According to the ECDC, SARS had a mortality rate of approximately 10%, but exceeded 50% in patients aged over 60 years. 

MERS had a mortality rate of approximately 36%, according to the ECDC. 

Although no proper estimate of the mortality rate from Covid-19 can be gathered while the situation is constantly changing, the World Health Organisation said current data indicates a mortality rate of 3-4%. 

Seasonal flu has a mortality rate of around 0.1%. 

The laboratory test to identify Covid-19 was discovered relatively quickly after the disease began to spread a few months ago, meaning it can be detected rapidly.

Despite its change of classification on 19 March, the UK government said the need for a national and coordinated response to the disease remains in place.

People in the UK are being advised to stay at home, stay two metres from others and wash your hands regularly. 

British Prime Minister Boris Johnson said yesterday that the UK is “coping very well indeed under the most challenging possible circumstances”.

As of Thursday, there are 9,529 coronavirus cases and 422 deaths from the disease in the UK, according to the ECDC.

In Ireland, detailed plans and guidance for Covid-19 have been prepared by the HSE High Consequences Infectious Diseases Planning and Coordination Group since January to prepare the health service for the outbreak.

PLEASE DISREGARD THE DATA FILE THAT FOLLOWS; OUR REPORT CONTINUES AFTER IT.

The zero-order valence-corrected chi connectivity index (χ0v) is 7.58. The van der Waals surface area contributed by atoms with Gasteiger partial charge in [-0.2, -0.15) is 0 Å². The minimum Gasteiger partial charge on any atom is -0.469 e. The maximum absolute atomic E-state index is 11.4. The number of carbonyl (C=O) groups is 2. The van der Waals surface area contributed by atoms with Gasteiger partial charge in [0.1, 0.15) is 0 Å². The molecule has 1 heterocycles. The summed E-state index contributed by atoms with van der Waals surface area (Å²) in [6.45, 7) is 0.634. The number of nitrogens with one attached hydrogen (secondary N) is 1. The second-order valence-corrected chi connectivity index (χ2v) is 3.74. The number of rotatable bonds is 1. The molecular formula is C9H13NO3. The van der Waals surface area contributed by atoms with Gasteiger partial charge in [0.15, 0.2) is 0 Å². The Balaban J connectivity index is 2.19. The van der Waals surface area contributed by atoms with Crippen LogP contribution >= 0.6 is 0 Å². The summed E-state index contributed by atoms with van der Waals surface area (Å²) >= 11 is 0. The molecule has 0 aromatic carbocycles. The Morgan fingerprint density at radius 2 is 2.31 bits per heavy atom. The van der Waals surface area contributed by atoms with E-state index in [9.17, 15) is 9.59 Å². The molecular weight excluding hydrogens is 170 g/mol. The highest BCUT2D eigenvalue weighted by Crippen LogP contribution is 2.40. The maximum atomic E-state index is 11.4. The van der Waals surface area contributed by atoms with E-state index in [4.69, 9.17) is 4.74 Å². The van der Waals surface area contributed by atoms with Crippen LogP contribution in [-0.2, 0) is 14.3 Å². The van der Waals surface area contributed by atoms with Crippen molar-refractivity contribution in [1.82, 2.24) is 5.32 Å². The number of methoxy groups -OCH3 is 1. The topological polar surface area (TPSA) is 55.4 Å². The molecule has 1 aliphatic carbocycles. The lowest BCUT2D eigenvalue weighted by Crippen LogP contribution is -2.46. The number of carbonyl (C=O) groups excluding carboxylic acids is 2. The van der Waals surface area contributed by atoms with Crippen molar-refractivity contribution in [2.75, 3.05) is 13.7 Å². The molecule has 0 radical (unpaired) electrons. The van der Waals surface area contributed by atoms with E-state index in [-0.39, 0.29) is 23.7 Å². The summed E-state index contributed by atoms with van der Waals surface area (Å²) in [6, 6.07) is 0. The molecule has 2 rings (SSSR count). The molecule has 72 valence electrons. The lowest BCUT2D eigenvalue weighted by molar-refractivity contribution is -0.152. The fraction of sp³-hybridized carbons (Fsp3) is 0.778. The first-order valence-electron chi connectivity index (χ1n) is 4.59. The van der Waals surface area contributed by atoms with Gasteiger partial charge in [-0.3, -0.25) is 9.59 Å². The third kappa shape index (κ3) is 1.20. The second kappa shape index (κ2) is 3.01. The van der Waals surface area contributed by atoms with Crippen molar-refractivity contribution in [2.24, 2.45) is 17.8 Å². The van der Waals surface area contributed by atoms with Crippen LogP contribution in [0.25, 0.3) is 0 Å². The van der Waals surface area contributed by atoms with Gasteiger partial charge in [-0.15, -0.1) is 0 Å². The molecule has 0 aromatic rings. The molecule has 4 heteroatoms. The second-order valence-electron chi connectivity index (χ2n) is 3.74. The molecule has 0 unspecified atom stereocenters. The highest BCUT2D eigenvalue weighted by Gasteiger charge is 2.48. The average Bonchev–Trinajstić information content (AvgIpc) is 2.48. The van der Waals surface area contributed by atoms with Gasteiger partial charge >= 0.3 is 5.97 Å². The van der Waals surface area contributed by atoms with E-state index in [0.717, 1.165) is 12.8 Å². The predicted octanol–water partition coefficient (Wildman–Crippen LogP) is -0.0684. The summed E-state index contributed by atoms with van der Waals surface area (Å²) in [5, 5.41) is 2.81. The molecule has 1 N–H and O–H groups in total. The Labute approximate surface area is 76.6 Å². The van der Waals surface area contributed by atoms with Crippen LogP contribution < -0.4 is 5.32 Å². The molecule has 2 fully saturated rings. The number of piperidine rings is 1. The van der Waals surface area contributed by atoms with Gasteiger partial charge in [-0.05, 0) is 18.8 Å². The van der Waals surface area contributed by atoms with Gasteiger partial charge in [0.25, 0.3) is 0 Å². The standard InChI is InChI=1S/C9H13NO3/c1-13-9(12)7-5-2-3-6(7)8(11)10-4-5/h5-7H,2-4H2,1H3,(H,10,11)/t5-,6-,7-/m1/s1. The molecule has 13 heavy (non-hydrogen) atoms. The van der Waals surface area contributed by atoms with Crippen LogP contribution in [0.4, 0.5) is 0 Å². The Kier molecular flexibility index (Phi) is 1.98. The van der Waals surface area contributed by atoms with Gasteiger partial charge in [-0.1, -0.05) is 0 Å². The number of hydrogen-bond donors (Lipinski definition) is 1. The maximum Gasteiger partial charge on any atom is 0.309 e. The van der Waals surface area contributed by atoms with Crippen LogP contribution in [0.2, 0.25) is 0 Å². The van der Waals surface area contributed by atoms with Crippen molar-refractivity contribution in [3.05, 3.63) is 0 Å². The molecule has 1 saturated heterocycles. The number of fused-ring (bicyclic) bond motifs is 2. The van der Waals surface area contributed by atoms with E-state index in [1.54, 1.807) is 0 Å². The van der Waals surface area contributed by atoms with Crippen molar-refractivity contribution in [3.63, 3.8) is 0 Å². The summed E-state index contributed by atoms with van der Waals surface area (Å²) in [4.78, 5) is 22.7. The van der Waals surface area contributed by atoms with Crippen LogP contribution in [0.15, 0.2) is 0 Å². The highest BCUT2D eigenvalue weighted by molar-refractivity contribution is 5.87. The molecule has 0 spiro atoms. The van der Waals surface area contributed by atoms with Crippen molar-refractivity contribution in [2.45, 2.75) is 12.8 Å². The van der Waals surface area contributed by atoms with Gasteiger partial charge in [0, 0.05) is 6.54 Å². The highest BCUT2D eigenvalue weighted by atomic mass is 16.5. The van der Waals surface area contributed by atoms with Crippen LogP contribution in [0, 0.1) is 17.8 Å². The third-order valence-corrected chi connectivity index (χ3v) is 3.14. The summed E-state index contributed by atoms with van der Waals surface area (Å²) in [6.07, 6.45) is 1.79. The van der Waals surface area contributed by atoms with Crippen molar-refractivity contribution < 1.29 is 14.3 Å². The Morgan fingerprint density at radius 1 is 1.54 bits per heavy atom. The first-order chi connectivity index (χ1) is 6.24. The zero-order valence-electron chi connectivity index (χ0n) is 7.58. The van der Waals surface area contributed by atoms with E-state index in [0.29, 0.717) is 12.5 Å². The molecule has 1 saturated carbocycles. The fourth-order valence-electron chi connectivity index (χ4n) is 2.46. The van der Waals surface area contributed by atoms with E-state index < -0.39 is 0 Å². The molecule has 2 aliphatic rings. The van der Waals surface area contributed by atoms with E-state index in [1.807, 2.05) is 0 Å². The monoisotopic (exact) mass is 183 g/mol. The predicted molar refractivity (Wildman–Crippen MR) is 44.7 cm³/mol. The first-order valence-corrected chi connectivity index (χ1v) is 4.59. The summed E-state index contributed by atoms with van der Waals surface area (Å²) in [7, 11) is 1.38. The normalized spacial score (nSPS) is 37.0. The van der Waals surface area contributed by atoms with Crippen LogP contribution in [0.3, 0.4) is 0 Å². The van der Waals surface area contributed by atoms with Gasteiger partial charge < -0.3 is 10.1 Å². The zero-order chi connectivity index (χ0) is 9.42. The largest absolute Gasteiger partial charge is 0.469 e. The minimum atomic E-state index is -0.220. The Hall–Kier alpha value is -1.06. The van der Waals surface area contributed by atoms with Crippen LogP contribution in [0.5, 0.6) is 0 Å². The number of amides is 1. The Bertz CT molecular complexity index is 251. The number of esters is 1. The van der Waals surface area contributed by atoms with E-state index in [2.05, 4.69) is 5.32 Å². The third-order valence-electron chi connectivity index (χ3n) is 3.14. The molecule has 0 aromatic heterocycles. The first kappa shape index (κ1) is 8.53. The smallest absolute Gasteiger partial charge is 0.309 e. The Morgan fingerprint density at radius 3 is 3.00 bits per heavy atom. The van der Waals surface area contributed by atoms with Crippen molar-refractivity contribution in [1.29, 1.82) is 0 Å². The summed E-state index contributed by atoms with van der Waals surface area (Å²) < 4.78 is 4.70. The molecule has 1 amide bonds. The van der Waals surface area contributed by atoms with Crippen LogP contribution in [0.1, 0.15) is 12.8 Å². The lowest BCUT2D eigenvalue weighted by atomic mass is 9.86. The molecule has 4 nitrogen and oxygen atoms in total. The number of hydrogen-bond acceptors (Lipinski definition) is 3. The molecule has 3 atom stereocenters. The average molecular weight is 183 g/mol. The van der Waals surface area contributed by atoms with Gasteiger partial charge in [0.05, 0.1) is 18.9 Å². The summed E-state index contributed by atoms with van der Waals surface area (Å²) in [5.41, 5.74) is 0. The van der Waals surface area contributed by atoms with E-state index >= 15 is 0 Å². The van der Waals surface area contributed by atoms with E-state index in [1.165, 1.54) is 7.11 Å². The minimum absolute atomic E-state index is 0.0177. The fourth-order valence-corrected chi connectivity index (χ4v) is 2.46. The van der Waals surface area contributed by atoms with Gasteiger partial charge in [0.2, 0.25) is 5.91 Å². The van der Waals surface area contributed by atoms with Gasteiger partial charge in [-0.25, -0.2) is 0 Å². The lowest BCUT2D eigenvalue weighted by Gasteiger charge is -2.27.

The HSE’s advice for Irish citizens is to maintain social distancing, wash hands properly and often and stay at least two metres away from other people to prevent the spread of the disease.  


There is a lot of false news and scaremongering being spread in Ireland at the moment about the coronavirus. Here are some practical ways for you to assess whether the messages that you’re seeing – especially on WhatsApp – are true or not. 


Look at where it’s coming from. Is it someone you know? Do they have a source for the information (e.g. the HSE website) or are they just saying that the information comes from someone they know? A lot of the false news being spread right now is from people claiming that messages from ‘a friend’ of theirs. Have a look yourself – do a quick Google search and see if the information is being reported elsewhere. 

Secondly, get the whole story, not just a headline. A lot of these messages have got vague information (“all the doctors at this hospital are panicking”) and don’t mention specific details. This is often – but not always a sign – that it may not be accurate. 

Finally, see how you feel after reading it. A lot of these false messages are designed to make people feel panicked. They’re deliberately manipulating your feelings to make you more likely to share it. If you feel panicked after reading something, check it out and see if it really is true.’s FactCheck is a signatory to the International Fact-Checking Network’s Code of Principles. You can read it here. For information on how FactCheck works, what the verdicts mean, and how you can take part, check out our Reader’s Guide here. You can read about the team of editors and reporters who work on the factchecks here

Have you gotten a message on WhatsApp or Facebook or Twitter about coronavirus that you’re not sure about and want us to check it out? Message or mail us and we’ll look into debunking it. WhatsApp: 085 221 4696 or Email: